Researchers with Washington State University (WSU) may have found a way help save honeybees by introducing micro-particles into the insects’ digestive systems, and from there the particles would absorb the damaging toxins often in pesticides. WSU bioengineering project manager Waled Suliman has stated that the material his team has developed only attracts specific compounds within pesticides based on the toxins’ temperature and acidity.
Per Suliman, “The particles act as a sponge inside [the bee’s] digestive system. These particles target and bind the toxic molecules, and then they can easily and safely pass out of the body.” Suliman also stated that this differs from activated carbon, which indiscriminately absorbs safe chemicals, thereby affecting the health of any bees that use or consume it. “The idea is not to create general absorbance. When we know what the pH of this material is, we can easily design a product to target specific molecules.”
Understandably, honey lovers may be wondering if it’s possible for these “sponges” to be transferred into the products they’re buying. However, this isn’t likely to happen due to the honeybees being treated outside honey season only. According to Brandon Hopkins, a WSU research professor, “That honey production time is usually when bees aren’t exposed to these agro-chemicals. They’re usually exposed during pollination seasons.” These helpful particles help reduce “sub-lethal” toxin levels that can build up within honeybees, per Hopkins.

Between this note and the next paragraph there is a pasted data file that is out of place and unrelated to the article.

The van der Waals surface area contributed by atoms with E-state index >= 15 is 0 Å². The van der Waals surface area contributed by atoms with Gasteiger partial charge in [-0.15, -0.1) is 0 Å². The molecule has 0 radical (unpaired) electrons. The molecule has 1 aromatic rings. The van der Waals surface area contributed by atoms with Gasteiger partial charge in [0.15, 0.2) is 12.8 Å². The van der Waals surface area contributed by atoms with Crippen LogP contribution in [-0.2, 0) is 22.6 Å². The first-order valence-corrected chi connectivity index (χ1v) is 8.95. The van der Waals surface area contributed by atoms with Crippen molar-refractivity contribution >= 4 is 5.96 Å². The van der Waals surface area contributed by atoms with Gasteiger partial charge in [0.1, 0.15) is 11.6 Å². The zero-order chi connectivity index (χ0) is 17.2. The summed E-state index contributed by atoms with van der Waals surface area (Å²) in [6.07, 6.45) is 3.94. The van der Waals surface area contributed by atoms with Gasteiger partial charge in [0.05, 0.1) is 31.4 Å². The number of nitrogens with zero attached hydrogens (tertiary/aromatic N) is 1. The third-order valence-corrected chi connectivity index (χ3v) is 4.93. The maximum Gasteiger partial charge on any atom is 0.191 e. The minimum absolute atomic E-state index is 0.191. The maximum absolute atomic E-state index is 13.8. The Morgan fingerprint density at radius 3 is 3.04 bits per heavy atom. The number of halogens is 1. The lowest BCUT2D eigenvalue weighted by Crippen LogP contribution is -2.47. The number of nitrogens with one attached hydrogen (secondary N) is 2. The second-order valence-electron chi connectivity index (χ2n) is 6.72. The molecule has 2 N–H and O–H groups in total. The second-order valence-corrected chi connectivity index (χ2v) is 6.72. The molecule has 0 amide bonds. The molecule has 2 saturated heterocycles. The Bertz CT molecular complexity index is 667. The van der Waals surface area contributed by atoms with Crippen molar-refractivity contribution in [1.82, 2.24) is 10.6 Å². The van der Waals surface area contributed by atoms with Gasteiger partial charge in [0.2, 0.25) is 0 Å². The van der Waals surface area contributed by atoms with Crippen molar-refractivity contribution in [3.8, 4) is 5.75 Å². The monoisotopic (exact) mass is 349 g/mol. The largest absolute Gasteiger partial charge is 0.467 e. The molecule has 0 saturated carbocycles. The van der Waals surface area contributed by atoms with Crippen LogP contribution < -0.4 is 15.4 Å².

Reducing the number of pesticides within a bee’s system could lead to its improved health overall, which in turn will lead to healthier hives and more honey. With honeybee health under a microscope in recent decades, given that some beekeepers report losing half their hives in a given year due to varroa mites, pesticides, and diseases, discoveries like this are crucial steps forward for the pollinators responsible for 75 percent of the food we eat.
Before this product can become available to the public, Suliman’s team must improve its design to make it more feasible. Currently, they use bee pollen for creating the toxin-absorbing micro-particles. However, it’s too costly to be viable commercially, so the team must look at alternatives.
Efficiency must also increase, so that the toxic residues are absorbed prior to the honeybee’s cells doing do. The micro-particles would also work better if they stayed within a bee’s gut for a longer period of time. “We compete with the time, so our material should work faster than the digestive system,” says Suliman, who hopes the product will be commercially available in the next year or two.
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